— Celebrated Crimes, Complete • Alexandre Dumas, Pere

... the pleasure to be acquainted with you, sir; but if you can supply me with any reason for this display ...
— The Astonishing History of Troy Town • Sir Arthur Thomas Quiller-Couch

... too hard, Falkenried," he said reprovingly. "You have changed strangely in the last few years. Who would recognize in you now, the gay young officer of other days? And what's the reason of it all? The shadow which once darkened your life has long since disappeared. You are a soldier, heart and soul, and have repeatedly distinguished yourself in your profession. A high position awaits you in the future, and the thing above all ...
— The Northern Light • E. Werner

... these ceremonies continued down to modern days are the Midsummer bonfires. These were lighted on the tops of mountains, hills, or even barrows. This situation may be thought to have symbolic reference to the solstice; but probably a still more powerful reason for it was the already sacred character of such places. But we need hardly consider whether the ceremonies of which the bonfires are the remnant, were observed on the hill-tops and other high places because the latter were already sacred, or, conversely, the hill tops and other ...
— The Science of Fairy Tales - An Inquiry into Fairy Mythology • Edwin Sidney Hartland

... and supper be provided me here?" I asked. "I am tired out with a long tramp over the hills, and hungry enough to pay anything in reason—" ...
— The House in the Mist • Anna Katharine Green

... calmly down the barrel as the hammer fell. His face was intellectual, and he never smiled. His whole appearance portrayed a thorough seaman. Where he came from no one knew; nor did he ever open his lips, even to the captain, with a reason for taking service among his band. All known about him was that he landed from a slaver at St. Jago, and was engaged by Don Ignacio to serve professionally with Brand in assisting the patriots on the Spanish Main. When, however, he reached the rendezvous ...
— Captain Brand of the "Centipede" • H. A. (Henry Augustus) Wise

... creature you ever laid eyes on—one of those big, managing women who are forever improving things around them. Why, I don't believe she could stay two seconds in a man's arms without improving the set of his cravat. Some men like that kind of thing, but I never did, and I often think the reason I went so mad about the other woman was that she came restful after Matoaca. She was the comforting kind, who, you might be sure, always saw you at your best; and no matter the mood you were in, she never wanted to pat and pull you into shape. Lucy always said she couldn't hold ...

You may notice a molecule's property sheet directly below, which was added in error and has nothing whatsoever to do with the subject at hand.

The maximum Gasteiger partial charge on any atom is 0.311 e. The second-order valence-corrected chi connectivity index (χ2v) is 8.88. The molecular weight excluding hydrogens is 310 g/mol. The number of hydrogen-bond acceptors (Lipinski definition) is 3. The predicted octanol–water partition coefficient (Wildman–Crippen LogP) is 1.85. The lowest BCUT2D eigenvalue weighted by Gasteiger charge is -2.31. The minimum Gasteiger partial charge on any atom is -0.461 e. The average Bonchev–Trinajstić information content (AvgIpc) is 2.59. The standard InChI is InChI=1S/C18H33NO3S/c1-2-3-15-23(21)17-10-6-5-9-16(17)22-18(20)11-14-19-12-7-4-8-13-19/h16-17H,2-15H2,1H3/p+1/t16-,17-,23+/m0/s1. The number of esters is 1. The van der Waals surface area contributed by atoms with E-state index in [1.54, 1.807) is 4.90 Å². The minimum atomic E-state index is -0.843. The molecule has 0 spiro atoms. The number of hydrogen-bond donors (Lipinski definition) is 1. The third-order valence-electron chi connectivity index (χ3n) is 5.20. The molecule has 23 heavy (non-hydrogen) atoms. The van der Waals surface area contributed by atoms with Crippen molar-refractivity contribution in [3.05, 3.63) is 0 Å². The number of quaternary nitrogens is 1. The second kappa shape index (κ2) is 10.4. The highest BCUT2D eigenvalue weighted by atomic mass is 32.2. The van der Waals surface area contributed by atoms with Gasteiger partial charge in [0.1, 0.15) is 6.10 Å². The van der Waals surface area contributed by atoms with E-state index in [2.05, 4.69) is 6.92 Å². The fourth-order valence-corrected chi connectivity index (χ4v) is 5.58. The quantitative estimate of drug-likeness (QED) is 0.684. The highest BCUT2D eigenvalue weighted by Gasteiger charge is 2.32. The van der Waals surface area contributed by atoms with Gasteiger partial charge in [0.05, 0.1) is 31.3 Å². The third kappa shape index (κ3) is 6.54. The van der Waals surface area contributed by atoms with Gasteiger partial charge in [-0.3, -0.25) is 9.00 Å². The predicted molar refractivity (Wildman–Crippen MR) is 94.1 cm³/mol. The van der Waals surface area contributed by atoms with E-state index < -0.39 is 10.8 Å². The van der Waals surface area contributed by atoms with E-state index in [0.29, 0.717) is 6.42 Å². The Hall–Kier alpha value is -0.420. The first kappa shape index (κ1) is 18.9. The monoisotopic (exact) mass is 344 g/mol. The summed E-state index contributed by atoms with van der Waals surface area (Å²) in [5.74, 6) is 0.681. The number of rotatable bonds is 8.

— The Deliverance; A Romance of the Virginia Tobacco Fields • Ellen Glasgow

... reason. Matthews and Henry can carry chairs to the garage this morning. We can move the stage our own selves. The play ...
— The Cricket • Marjorie Cooke

... Linden, Texas, up in the Red River country. That's where I stayed for thirty-eight year. There I was drug through the hackles by the meanest master that ever lived. The Mistress was the best white woman I ever knew but Master Presley used his whip all the time, reason or no reason, and I got scars ...
— Slave Narratives, Oklahoma - A Folk History of Slavery in the United States From - Interviews with Former Slaves • Various

... Casanova had never troubled himself as to whether Amalia had confessed to Olivo the length to which she had gone in gratitude to her benefactor; whether, perchance, Olivo had taken her sacrifice as a matter of course, and had not considered it any reason for retrospective jealousy; or whether Olivo had always remained in ignorance of the matter. Nor did Casanova allow these questions to harass his ...
— Casanova's Homecoming • Arthur Schnitzler

... epic, the Mahabharata, were rarely commissioned by Hindu patrons, the gigantic text possessed a unique appeal to Indian minds and for this reason the Mughal emperor, Akbar, chose it for translation into Persian. 'Having observed the fanatical hatred prevailing between Hindus and Muslims,' writes his biographer, Abul Fazl, 'and convinced that ...
— The Loves of Krishna in Indian Painting and Poetry • W. G. Archer

... in the garden, and other domestics as well, they visited each place on their round. Such was the control exercised by these three inmates that signs were not wanting to prove that greater severity was observed than in the days when the management devolved on lady Feng. To this reason must be assigned the fact that all the servants attached inside as well as outside cherished a secret grudge against them. "No sooner," they insinuated, "has one patrolling ogre come than they add three ...
— Hung Lou Meng, Book II • Cao Xueqin